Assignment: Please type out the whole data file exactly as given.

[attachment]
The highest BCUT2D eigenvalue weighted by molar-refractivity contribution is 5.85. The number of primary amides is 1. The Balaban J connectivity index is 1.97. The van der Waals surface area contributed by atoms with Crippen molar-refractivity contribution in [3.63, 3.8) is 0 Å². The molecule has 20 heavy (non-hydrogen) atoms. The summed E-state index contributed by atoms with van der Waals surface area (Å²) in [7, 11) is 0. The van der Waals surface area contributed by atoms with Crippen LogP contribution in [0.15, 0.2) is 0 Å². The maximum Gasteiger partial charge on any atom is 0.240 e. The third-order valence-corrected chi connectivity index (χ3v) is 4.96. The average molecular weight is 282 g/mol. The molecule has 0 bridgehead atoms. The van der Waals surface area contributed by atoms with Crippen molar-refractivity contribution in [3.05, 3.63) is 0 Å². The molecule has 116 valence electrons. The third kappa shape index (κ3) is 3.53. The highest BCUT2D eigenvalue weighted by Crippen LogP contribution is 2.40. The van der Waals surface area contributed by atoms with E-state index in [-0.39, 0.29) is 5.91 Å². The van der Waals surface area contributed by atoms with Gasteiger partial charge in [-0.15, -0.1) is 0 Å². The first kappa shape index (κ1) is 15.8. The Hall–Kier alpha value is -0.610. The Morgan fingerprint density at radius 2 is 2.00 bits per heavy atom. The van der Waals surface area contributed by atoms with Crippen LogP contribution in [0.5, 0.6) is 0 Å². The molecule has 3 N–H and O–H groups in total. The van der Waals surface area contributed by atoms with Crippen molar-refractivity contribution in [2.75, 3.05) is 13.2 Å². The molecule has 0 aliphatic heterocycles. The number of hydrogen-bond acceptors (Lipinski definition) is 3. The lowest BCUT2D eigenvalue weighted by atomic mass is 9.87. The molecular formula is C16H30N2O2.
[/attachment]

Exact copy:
The highest BCUT2D eigenvalue weighted by molar-refractivity contribution is 5.85. The number of primary amides is 1. The Balaban J connectivity index is 1.97. The van der Waals surface area contributed by atoms with Crippen molar-refractivity contribution in [3.63, 3.8) is 0 Å². The molecule has 20 heavy (non-hydrogen) atoms. The summed E-state index contributed by atoms with van der Waals surface area (Å²) in [7, 11) is 0. The van der Waals surface area contributed by atoms with Crippen LogP contribution in [0.15, 0.2) is 0 Å². The maximum Gasteiger partial charge on any atom is 0.240 e. The third-order valence-corrected chi connectivity index (χ3v) is 4.96. The average molecular weight is 282 g/mol. The molecule has 0 bridgehead atoms. The van der Waals surface area contributed by atoms with Crippen molar-refractivity contribution in [3.05, 3.63) is 0 Å². The molecule has 116 valence electrons. The third kappa shape index (κ3) is 3.53. The highest BCUT2D eigenvalue weighted by Crippen LogP contribution is 2.40. The van der Waals surface area contributed by atoms with E-state index in [-0.39, 0.29) is 5.91 Å². The van der Waals surface area contributed by atoms with Gasteiger partial charge in [-0.15, -0.1) is 0 Å². The first kappa shape index (κ1) is 15.8. The Hall–Kier alpha value is -0.610. The Morgan fingerprint density at radius 2 is 2.00 bits per heavy atom. The van der Waals surface area contributed by atoms with Crippen LogP contribution in [0.5, 0.6) is 0 Å². The molecule has 3 N–H and O–H groups in total. The van der Waals surface area contributed by atoms with Crippen molar-refractivity contribution in [2.75, 3.05) is 13.2 Å². The molecule has 0 aliphatic heterocycles. The number of hydrogen-bond acceptors (Lipinski definition) is 3. The lowest BCUT2D eigenvalue weighted by atomic mass is 9.87. The molecular formula is C16H30N2O2.